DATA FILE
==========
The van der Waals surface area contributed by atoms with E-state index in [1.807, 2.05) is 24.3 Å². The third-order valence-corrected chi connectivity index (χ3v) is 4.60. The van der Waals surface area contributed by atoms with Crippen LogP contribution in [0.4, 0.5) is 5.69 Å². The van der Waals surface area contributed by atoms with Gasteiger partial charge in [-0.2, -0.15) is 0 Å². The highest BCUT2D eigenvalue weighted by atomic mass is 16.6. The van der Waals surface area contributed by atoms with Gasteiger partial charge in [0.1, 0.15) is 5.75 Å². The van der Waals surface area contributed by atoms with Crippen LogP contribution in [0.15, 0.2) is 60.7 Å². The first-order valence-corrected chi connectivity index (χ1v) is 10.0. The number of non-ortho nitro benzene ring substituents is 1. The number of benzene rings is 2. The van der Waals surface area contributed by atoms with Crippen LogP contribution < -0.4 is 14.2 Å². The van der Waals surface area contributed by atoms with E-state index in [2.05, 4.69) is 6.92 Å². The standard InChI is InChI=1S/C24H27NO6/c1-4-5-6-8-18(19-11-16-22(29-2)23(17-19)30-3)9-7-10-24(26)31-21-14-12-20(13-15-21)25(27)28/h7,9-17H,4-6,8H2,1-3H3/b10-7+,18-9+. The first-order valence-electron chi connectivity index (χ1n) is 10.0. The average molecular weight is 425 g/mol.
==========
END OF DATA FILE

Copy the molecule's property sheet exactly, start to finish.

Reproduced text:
The van der Waals surface area contributed by atoms with E-state index in [1.807, 2.05) is 24.3 Å². The third-order valence-corrected chi connectivity index (χ3v) is 4.60. The van der Waals surface area contributed by atoms with Crippen LogP contribution in [0.4, 0.5) is 5.69 Å². The van der Waals surface area contributed by atoms with Gasteiger partial charge in [-0.2, -0.15) is 0 Å². The highest BCUT2D eigenvalue weighted by atomic mass is 16.6. The van der Waals surface area contributed by atoms with Gasteiger partial charge in [0.1, 0.15) is 5.75 Å². The van der Waals surface area contributed by atoms with Crippen LogP contribution in [0.15, 0.2) is 60.7 Å². The first-order valence-corrected chi connectivity index (χ1v) is 10.0. The number of non-ortho nitro benzene ring substituents is 1. The number of benzene rings is 2. The van der Waals surface area contributed by atoms with Crippen LogP contribution < -0.4 is 14.2 Å². The van der Waals surface area contributed by atoms with E-state index in [2.05, 4.69) is 6.92 Å². The standard InChI is InChI=1S/C24H27NO6/c1-4-5-6-8-18(19-11-16-22(29-2)23(17-19)30-3)9-7-10-24(26)31-21-14-12-20(13-15-21)25(27)28/h7,9-17H,4-6,8H2,1-3H3/b10-7+,18-9+. The first-order valence-electron chi connectivity index (χ1n) is 10.0. The average molecular weight is 425 g/mol.